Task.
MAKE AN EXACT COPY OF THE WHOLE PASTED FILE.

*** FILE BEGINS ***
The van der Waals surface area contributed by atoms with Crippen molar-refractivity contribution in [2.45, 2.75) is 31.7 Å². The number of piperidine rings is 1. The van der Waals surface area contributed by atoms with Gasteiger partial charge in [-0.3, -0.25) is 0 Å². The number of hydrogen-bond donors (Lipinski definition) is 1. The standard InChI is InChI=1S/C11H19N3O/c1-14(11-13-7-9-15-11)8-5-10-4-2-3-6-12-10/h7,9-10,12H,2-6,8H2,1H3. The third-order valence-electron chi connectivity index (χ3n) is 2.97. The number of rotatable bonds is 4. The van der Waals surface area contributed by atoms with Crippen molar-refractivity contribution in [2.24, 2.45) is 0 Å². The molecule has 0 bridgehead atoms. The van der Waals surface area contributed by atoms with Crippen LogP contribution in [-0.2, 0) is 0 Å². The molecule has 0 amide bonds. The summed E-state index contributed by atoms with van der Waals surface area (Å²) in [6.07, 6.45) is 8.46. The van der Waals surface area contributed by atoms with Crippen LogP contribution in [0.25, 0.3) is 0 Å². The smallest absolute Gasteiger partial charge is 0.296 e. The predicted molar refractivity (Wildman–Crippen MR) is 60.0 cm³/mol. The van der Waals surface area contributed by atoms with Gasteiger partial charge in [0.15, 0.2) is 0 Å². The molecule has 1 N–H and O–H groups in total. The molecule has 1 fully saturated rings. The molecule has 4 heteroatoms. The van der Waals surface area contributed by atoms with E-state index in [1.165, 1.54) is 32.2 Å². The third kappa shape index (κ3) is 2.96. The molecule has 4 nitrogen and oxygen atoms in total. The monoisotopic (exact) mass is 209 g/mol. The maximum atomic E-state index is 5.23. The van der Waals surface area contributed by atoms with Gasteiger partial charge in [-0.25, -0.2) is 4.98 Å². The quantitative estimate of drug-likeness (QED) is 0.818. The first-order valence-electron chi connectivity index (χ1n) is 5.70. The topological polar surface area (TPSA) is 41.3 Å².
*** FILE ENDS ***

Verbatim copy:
The van der Waals surface area contributed by atoms with Crippen molar-refractivity contribution in [2.45, 2.75) is 31.7 Å². The number of piperidine rings is 1. The van der Waals surface area contributed by atoms with Gasteiger partial charge in [-0.3, -0.25) is 0 Å². The number of hydrogen-bond donors (Lipinski definition) is 1. The standard InChI is InChI=1S/C11H19N3O/c1-14(11-13-7-9-15-11)8-5-10-4-2-3-6-12-10/h7,9-10,12H,2-6,8H2,1H3. The third-order valence-electron chi connectivity index (χ3n) is 2.97. The number of rotatable bonds is 4. The van der Waals surface area contributed by atoms with Crippen molar-refractivity contribution in [2.24, 2.45) is 0 Å². The molecule has 0 bridgehead atoms. The van der Waals surface area contributed by atoms with Crippen LogP contribution in [-0.2, 0) is 0 Å². The molecule has 0 amide bonds. The summed E-state index contributed by atoms with van der Waals surface area (Å²) in [6.07, 6.45) is 8.46. The van der Waals surface area contributed by atoms with Crippen LogP contribution in [0.25, 0.3) is 0 Å². The smallest absolute Gasteiger partial charge is 0.296 e. The predicted molar refractivity (Wildman–Crippen MR) is 60.0 cm³/mol. The van der Waals surface area contributed by atoms with Gasteiger partial charge in [0.15, 0.2) is 0 Å². The molecule has 1 N–H and O–H groups in total. The molecule has 1 fully saturated rings. The molecule has 4 heteroatoms. The van der Waals surface area contributed by atoms with E-state index in [1.165, 1.54) is 32.2 Å². The third kappa shape index (κ3) is 2.96. The molecule has 4 nitrogen and oxygen atoms in total. The monoisotopic (exact) mass is 209 g/mol. The maximum atomic E-state index is 5.23. The van der Waals surface area contributed by atoms with Gasteiger partial charge in [-0.25, -0.2) is 4.98 Å². The quantitative estimate of drug-likeness (QED) is 0.818. The first-order valence-electron chi connectivity index (χ1n) is 5.70. The topological polar surface area (TPSA) is 41.3 Å².